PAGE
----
Notes on Supply

We now turn our attention to Supply. Work through the 2) Supply section of the Demand, Supply, and Equilibrium Tutorial by Frieda Mendelsohn. Think about what factors determine someone’s willingness to provide products to the market.

Since we’re using coffee as our product for analysis, read one or more of the resources on coffee before you work through this section. Think about what factors determine the amount of coffee that is likely to come to the retail market.

Opportunity Costs
Remember the question: What could you do instead?

Opportunity costs are key to understanding the costs of bringing anything to market. The fact is that everything has multiple uses, but some are more productive than others. So, for every laborer who picks coffee cherries by hand, that person could be a computer programmer. The land being used to grow coffee could grow something else or be used to build a call center. The trees on which the coffee grows could be cut down and used for lumber.

Everything has another possible use; what determines how each particular resource will be used is the relative price of that resource in different uses.

Price of Inputs
What inputs go into bringing coffee to the retail market? Here are some I thought of as I read “How Coffee Works,” by Debra Beller, published at

  1. Growing the trees: fertilizer, labor
  2. Harvesting the coffee cherries: labor
  3. Retrieving the beans from the cherries (a) dry method: labor, space to spread, time in the sun (b) wet method: machinery, labor (less?), less time, energy
  4. Shipping green coffee beans to the wholesale market: energy (oil)
  5. Roasting the coffee beans: machinery, energy
  6. Packaging the roasted coffee beans: machinery, paper, energy

So, if the price of oil goes up, what can we expect to happen to the willingness to supply coffee to the market at each price?

Machinery is used in several steps of the process of turning coffee cherries into roasted coffee beans. If we assume that the price of energy stays the same, what would happen to the willingness of suppliers to supply roasted coffee to the market at each price if a new coffee roaster were developed that automatically determined the best time for roasting each bean and never made a mistake? What if someone developed a mechanical picker that could pick each bean at the optimum time?
If we change the word “technology” to “production process,” we might ask how a new genetically developed coffee tree that grows at a lower altitude and higher temperatures, like Robusta, but which tastes like Arabica, would affect the supply of coffee!

We need to think somewhat creatively when looking for all of the factors that might affect the market.

Natural causes
This should be fairly obvious to you. A crop failure or a good growing season would clearly change the supply of coffee. Can you think of other possibilities?

Sunk Costs vs Marginal Costs

Suppose we’re thinking about opening our own coffee house. What will we need?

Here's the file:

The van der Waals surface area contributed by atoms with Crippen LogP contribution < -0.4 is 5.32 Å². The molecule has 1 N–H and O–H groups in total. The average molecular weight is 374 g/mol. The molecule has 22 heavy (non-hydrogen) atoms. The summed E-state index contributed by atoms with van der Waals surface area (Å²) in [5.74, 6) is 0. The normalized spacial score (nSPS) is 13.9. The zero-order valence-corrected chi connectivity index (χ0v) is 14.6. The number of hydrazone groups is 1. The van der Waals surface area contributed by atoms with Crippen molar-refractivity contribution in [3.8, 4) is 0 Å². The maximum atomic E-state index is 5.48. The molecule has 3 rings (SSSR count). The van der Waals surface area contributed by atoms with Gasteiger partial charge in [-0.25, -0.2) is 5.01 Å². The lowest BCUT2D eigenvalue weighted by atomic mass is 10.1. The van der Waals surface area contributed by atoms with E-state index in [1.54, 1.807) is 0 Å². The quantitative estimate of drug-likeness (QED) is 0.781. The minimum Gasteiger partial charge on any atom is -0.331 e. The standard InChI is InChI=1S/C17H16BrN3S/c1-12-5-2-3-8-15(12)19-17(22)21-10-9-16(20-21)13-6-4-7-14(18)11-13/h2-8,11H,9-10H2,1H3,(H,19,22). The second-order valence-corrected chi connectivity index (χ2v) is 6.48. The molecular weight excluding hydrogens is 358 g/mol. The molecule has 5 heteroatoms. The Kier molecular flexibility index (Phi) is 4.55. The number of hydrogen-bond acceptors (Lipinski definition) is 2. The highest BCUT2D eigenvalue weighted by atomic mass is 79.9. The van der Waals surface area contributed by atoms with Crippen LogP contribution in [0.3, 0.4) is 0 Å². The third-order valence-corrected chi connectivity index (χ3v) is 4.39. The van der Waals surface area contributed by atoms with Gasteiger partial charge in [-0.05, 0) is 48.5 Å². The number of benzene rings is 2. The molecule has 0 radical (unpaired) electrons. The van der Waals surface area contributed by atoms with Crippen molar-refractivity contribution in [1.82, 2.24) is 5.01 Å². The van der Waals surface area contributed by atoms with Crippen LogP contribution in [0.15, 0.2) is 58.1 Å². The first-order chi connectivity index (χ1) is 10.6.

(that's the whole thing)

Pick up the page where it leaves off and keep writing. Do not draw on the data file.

• a building
  • coffee brewing equipment
  • coffee roasting equipment if we decide to buy green coffee and roast our own
  • tables and chairs
  • cups or mugs, spoons, etc. (*Note: what kind? Reusable or disposable? Why does it matter?)
  • coffee
  • other ingredients (sugar, milk, cream, spices, flavorings, etc.)
  • advertising
  • utilities

At this point, we haven’t made any purchases yet — all of the costs are MARGINAL.

How will we make this decision? We’ll look at the “present value” (more on this later) of the total expected costs for the next few years and compare that to the total revenue that we expect to get from selling coffee.

How will we figure our total revenue? If we’re smart, we’ll look around at what other coffee houses are selling and the prices that they’re selling it for and estimate how many customers they have, how much they buy, and how much revenue they bring in each month.

OK – suppose we decide to go ahead. We buy the building, the equipment and furnishings, arrange for utilities, etc. These are now “sunk costs” — we’ve made the purchases and the only way we can stop payments for them is to sell out or go out of business. We’re stuck.

Suppose we’re not selling as much coffee as we expected at the prices we set? Which costs do we now have to cover in order to make it worth staying open? We need to make sure that the price of each cup of coffee pays for the ingredients, the time of someone to make and serve it, and the energy consumed by the machine – the costs directly associated with that cup of coffee. These are the marginal costs. Everything else is irrelevant — we have to pay for advertising whether we sell this one cup of coffee or not — they are sunk to the decision to price this cup of coffee. As long as the revenue we get from this cup of coffee is greater than the costs directly associated with this cup of coffee, then we should go ahead and sell it.

*Note: If we buy disposable cups and spoons, then these are marginal costs; however, if we buy durable cups and spoons, then only the cost of washing them is marginal – the durable goods are sunk costs.

Sunk costs is a very powerful concept and one we’ll come back to again and again.